As a boy, Nick Lees loved adventure and the camaraderie that came with it. Decades later, nothing’s changed
By Steven Sandor | January 3, 2024
As a Scotland-born boy growing up in England, Nick Lees relished the time he spent with the Boy Scouts (“I was a Queen’s Scout”). He got to escape into the great outdoors — to hike, to have adventures. And he revelled in the camaraderie that came with it.
“Sitting around the campfire and singing a song. That’s a memory that’s precious to me.”
Adventures and camaraderie were important to Nick Lees as a boy, and they’re just as important to him now.
Whether it’s climbing Mount Logan, jumping out of airplanes or running marathons while carrying a ladder, Lees has never been one to say no to adventure. He’s helped raise millions of dollars for charities, and used his power for 30 years as an Edmonton Journal columnist to “shine a light on those of us who need to have a light shined on them.”
Lees has cemented a legacy. It’s evident when you walk into his room at a west-end seniors’ complex and see the plaques hanging on the wall. The Jubilee Medal. A City of Edmonton citation. A distinguished citizen award from MacEwan University. There are more. But awards aren’t the motivation for Lees — it’s all about community, and adventure.
“I love making friends,” says Lees. “And when people are hostile to me, I love that even more.”
Lees worked as a reporter before he came to Canada. But, he didn’t go straight into the newspaper business after he arrived here; he worked a variety of odd jobs — until his first Edmonton winter, at which point he applied to the Edmonton Journal, and got back into the business — as a court reporter.
But he “didn’t want to go to court every day,” and soon he was on the general assignment desk — where he broke some of the cardinal rules of journalism: that those of us covering stories should never be part of those stories.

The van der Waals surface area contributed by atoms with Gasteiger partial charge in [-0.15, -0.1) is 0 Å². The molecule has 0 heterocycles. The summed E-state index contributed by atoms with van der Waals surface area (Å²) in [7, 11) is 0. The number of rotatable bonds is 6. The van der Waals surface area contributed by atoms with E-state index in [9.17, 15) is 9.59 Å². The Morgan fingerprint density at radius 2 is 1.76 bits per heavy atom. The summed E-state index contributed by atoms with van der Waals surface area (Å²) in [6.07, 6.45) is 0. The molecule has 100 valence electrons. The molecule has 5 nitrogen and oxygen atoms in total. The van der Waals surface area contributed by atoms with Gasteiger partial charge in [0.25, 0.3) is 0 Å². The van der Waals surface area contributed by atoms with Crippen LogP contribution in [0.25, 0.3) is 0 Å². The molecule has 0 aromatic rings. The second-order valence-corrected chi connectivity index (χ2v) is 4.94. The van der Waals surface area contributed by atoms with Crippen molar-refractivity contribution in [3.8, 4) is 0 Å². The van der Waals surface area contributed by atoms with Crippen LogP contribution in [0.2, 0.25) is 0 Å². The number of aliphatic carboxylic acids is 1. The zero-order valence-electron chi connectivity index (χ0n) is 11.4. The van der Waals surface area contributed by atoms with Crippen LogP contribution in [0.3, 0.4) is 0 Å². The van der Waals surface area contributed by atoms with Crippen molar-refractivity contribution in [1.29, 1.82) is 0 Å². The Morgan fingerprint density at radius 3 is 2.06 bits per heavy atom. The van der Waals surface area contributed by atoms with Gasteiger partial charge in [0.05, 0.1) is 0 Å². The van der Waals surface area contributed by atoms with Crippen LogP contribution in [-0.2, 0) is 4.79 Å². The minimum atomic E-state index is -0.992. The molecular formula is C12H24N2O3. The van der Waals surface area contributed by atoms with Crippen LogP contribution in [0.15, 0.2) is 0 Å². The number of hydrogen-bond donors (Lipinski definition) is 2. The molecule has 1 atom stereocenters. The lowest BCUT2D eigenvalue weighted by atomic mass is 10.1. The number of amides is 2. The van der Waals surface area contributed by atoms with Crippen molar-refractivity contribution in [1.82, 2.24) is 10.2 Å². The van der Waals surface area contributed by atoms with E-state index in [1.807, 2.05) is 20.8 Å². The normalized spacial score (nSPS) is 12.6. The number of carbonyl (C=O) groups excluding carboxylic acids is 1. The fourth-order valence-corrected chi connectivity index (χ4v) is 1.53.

“It was fun and it was highly readable,” Lees says. “I was notorious in my own way. A lot of people at the Journal were pissed off at me. That was because I did what I wanted to do and created a story out of it.”
Lees wrote about parachuting with a pack sack and rifle, cycling adventures, mountain climbing, marathon running and canoe trips into the Canadian wild. His stories about Edmonton focused on the real characters that made the place special, and the charitable causes that needed a hand up. Sure, Lees broke the rules, but he was doing good — and isn’t that what service journalism is all about?
“I did it because my goal was to help so many people by telling good stories,” says Lees. “It came from my mom and dad, that you should always be able to help when you can. You have to understand that life can be a trial for some, and an easy march for others.”
Lees has run marathons all over the world — about 60 of them. And he dreamed up a publicity stunt that would help raise money for charities. Runners often talk about “hitting the wall,” when the pain becomes too much during a distance run. Athletes need to know how to get over this barrier. So, Lees thought, why not bring a ladder to the run? It became such a goofy, popular thing, he was able to sell ad space on it, with the proceeds going to charity.
“It became something of an ongoing joke,” Lees says. “Other runners would come and carry the ladder for a while. Some carried it for 200 yards, while some others might carry it for a couple of miles.”
In 2014, Lees had an idea to raise funds for the Stollery: Wouldn’t it be awesome if a totem pole could be placed in the hospital? Ben Davidson, an artist and carver from Haida Gwaii, British Colombia, was commissioned for the project. Lees then organized a group of 40 riders to bike from Edmonton out to Haida Gwaii. The totem pole travelled to Edmonton via trailer, but it would be accompanied by an escort of cyclists. The ride raised more than $450,000 for the Stollery. Sadly, in 2020, Davidson passed away from a heart attack at the age of 44.
Edmonton Journal Editor-in-Chief Allan Mayer said that while some journalists take on assignments, Lees was an “idea machine” and that he’d dreamed of doing the Edmonton-Haida Gwaii run for 20 years.
Last year, he made his final run, which raised about $50,000 for the University Hospital Foundation. Now, Lees is battling cancer. And he’s grateful for the support of his friends and the city as a whole.
“I am so glad people have stepped up to help me,” he says.
It’s the least we could do for someone who has done so much for Edmonton.